The Wagga Wagga Daily Advertiser reported on January 25 1954, that – shock, horror – men DANCED TOGETHER at a party hosted by Lord Montagu of Beaulieu. The trial of Montagu (27), his cousin, Major Michael Pitt-Rivers (37), and London Daily Mail diplomatic correspondent Peter Wildeblood (30) consumed a lot of newsprint that year.
However, despite the best attempts of homophobes, Lord Montagu’s trial became the catalyst for gay law reform in Britain — something which prompted movement on the issue in other countries, including Australia.
Agent provocateurs, illegal searches, tapped phones, forged documents
The Montagu trial demonstrates the importance of combatting homophobes at every turn. Because just one determined bigot can wreak untold damage on numerous lives. David Maxwell Fife seems an unlikely candidate for that. After all, he helped draft the European Convention on Human Rights. But he was nevertheless a vicious homophobe.
Appointed Home Secretary by Winston Churchill in 1951, Maxwell Fife began a campaign to “rid England of this male vice … this plague.”
Graham Stewart wrote in the London Times, “A year after his arrival at the Home Office, the combined prosecution rate for actual or attempted sodomy or gross indecency had soared to 5,443 (it had been 1,276 in 1939).”
Stewart wrote that Maxwell Fife benefitted from a compliant commissioner of police who supported his objective.
“The use of agents provocateurs to trap gay men was greatly increased. In seeking a conviction in the trial of Lord Montagu of Beaulieu, the police made searches without the appropriate warrants, tapped telephones and forged documents.”
Reputedly Britain’s most eligible bachelor, Edward Douglas-Scott-Montagu, 3rd Baron Montagu of Beaulieu, hobnobbed with society beauties like Princess Margaret. But the bisexual baron also conducted discreet liaisons with men.
In 1953, Montagu reported the theft of a camera after a troupe of boy scouts camped on the Beaulieu estate. In November, police charged him with molesting a 14-year-old member of the troupe. Montagu later said that of everything he endured over the following few years, the false charges of pedophilia caused him the most distress.
Although the charges failed, the police obviously found something they thought worth pursuing. (Perhaps shots of men in bathing suits on the stolen camera.)
In December, evidence of criminal sexual activity came to light in what the prosecution later described as an ‘entirely independent investigation by the RAF’ and ‘entirely unconnected to the previous case’.
Searches conducted by the RAF turned up love letters from Montagu and his friend Peter Wildeblood to two airmen. (Two airmen who had been photographed by Montagu in bathing suits.)
It seems a remarkable coincidence.
Breathed unnatural love in almost every line
The prosecutor later said the letters “breathed unnatural love in almost every line.”
The two airmen admitted being gay, ‘queens’, one said. They also provided the names of numerous other airmen and civilians they’d had sex with. But the investigators only ever took an interest in the three well-known men among their lovers. Both the RAF and the Director of Prosecutions agreed not to prosecute the two airmen who consequently became Crown witnesses against Montagu, Pitt-Rivers and Wildeblood.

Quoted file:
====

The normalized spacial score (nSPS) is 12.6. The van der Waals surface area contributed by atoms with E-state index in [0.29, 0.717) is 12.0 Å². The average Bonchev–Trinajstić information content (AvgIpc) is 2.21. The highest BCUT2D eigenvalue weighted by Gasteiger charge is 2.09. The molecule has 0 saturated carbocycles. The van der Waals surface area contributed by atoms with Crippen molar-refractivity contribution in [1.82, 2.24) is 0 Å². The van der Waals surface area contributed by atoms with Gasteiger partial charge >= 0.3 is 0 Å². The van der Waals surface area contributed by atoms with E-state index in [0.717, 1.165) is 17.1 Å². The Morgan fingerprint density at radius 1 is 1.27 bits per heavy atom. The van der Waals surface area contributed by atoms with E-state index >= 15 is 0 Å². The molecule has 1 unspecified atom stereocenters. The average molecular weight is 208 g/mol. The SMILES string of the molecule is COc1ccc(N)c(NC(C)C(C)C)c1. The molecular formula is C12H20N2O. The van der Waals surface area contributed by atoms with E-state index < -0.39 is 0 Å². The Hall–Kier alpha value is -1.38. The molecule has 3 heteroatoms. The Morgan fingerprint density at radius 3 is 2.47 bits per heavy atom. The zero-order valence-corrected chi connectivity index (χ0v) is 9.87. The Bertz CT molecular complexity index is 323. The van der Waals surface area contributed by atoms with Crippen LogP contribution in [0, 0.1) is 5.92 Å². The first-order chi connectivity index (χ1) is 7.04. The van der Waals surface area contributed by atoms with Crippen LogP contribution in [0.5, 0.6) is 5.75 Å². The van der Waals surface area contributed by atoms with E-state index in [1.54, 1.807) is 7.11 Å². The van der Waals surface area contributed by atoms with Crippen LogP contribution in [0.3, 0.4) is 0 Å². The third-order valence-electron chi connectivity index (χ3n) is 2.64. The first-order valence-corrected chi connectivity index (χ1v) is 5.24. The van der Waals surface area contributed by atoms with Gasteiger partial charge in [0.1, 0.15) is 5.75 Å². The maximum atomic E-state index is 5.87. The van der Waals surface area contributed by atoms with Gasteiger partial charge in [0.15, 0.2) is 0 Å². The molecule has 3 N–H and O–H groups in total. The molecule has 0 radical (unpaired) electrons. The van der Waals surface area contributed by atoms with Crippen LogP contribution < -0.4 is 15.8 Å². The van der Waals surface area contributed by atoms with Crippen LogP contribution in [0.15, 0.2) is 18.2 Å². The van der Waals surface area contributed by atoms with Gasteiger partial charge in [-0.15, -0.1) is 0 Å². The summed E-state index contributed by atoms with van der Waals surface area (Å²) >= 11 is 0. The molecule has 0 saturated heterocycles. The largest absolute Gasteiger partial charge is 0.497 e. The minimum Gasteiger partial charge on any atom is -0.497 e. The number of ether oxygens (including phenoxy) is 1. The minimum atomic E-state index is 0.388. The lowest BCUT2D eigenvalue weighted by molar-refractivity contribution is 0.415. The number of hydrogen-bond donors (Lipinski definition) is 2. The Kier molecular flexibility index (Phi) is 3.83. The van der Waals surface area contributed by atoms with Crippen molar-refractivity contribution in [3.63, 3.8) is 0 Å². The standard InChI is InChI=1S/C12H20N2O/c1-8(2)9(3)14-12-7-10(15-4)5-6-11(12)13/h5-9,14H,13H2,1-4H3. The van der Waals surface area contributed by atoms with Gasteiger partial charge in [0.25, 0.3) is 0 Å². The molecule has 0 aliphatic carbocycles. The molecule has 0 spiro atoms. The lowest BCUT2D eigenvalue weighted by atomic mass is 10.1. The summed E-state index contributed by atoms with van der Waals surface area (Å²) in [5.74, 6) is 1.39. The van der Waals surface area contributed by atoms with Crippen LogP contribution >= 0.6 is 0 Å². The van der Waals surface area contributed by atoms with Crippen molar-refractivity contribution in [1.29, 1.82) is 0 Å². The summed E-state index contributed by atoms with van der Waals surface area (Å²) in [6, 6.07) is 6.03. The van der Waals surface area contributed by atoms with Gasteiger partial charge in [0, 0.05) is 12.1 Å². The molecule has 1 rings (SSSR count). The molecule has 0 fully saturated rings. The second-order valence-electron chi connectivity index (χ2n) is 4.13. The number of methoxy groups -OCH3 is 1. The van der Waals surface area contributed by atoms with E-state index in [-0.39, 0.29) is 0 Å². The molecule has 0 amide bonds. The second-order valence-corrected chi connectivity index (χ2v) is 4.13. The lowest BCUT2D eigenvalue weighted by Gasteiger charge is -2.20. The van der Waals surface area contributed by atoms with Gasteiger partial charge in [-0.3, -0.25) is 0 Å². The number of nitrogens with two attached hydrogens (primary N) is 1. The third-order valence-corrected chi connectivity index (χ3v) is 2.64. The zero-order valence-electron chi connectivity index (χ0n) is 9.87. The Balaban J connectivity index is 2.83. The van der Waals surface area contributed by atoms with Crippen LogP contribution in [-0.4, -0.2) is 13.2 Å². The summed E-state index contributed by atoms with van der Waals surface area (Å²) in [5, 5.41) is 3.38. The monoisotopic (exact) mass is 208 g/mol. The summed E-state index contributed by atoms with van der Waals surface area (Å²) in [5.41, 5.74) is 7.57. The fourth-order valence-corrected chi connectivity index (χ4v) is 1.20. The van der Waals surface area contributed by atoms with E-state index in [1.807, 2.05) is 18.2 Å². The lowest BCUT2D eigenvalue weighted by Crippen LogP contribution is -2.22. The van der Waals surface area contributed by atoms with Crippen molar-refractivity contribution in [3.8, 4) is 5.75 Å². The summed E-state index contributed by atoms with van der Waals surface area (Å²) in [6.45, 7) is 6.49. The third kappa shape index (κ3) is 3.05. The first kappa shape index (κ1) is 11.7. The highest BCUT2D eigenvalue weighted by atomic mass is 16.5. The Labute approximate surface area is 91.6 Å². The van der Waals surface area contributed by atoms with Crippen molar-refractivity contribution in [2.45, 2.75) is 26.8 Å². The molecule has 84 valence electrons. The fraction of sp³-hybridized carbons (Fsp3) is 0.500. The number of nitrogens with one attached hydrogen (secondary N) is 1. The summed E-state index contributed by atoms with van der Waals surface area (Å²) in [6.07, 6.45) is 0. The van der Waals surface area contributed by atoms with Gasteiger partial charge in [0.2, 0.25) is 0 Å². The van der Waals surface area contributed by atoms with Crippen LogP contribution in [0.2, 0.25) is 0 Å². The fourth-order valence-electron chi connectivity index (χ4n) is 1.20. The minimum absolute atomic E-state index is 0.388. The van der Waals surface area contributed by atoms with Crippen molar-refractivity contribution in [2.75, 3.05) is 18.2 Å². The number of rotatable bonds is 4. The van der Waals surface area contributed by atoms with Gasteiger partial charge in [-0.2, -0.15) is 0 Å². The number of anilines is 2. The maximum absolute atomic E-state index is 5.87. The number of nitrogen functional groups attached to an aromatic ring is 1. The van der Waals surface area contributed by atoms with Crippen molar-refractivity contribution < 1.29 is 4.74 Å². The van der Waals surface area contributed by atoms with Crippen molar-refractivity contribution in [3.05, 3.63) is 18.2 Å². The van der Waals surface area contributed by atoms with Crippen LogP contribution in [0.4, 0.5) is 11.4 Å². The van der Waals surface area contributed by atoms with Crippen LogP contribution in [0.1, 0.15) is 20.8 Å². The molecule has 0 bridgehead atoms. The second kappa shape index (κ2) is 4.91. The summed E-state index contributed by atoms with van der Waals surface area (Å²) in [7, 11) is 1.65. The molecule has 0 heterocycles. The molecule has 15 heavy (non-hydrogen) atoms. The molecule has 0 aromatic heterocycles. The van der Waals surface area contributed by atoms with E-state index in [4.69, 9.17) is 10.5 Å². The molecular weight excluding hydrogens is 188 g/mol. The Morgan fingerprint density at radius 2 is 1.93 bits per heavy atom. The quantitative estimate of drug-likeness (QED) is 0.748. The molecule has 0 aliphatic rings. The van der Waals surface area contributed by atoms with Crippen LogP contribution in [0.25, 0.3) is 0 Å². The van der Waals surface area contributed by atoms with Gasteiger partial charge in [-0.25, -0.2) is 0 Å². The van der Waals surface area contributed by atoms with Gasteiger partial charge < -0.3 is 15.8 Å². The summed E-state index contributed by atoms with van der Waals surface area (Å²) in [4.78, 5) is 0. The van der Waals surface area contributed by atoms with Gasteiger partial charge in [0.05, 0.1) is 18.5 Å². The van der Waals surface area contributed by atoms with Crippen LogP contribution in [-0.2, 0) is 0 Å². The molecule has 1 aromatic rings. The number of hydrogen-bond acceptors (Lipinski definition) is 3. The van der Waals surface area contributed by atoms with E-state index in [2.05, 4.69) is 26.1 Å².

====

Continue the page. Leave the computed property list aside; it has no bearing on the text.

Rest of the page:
Both Montagu and Pitt-Rivers denied being gay while Wildeblood openly admitted his homosexuality. All three pleaded not guilty and derided the trial as part of Home Secretary Maxwell Fife’s homosexual witchhunt.
Found guilty, Pitt-Rivers and Wildeblood received 18-month sentences and Montagu a year.
Montagu paid for a transcription of the proceedings. His son said decades later, “My father had foresight. He knew history was being made. That’s why he commissioned his own transcripts of the trial. He knew that one day these would be an important record.”
All three of the men lived full lives following their release from prison.
Lord Montagu continued to develop the National Motor Museum at Beaulieu. He chaired English Heritage for almost a decade and remained in the House of Lords until his death in 2015. He married twice but was openly bisexual.
Against the Law
On his release from prison, Peter Wildeblood published the book Against the Law. Adam Mars-Jones wrote in the Guardian, “The title plays with the overtones of the word ‘against’: before Wildeblood was sent to prison his activities merely contravened the law; afterwards they opposed it.”
Wildeblood’s testimony to the 1957 Wolfenden Committee is credited as helping pave the way for the decriminalisation of homosexuality in the United Kingdom a decade later.
Michael Pitt-Rivers married in 1958. However, the marriage ended in divorce in 1965. He spent the remaining 34 years of his life with a male partner.
Ironically, it was homophobe David Maxwell Fife who set up the Wolfenden Committee. He never dreamed it would recommend decriminalising homosexuality. Perhaps the dickhead never knew that committee chairman Sir John Wolfenden had a gay son.
David Maxwell Fife is a powerful reminder of the need to combat homophobia at every turn. Queer news platforms must hold haters to account and ignore misinformed complaints that reporting on phobes ‘gives them oxygen’. Bigots aggressively pursue their hate-filled agendas. However, knowledge is power. A forewarned community is forearmed.
Because sadly, love does not always win.
Read more: January 24 <— On this day —> January 26
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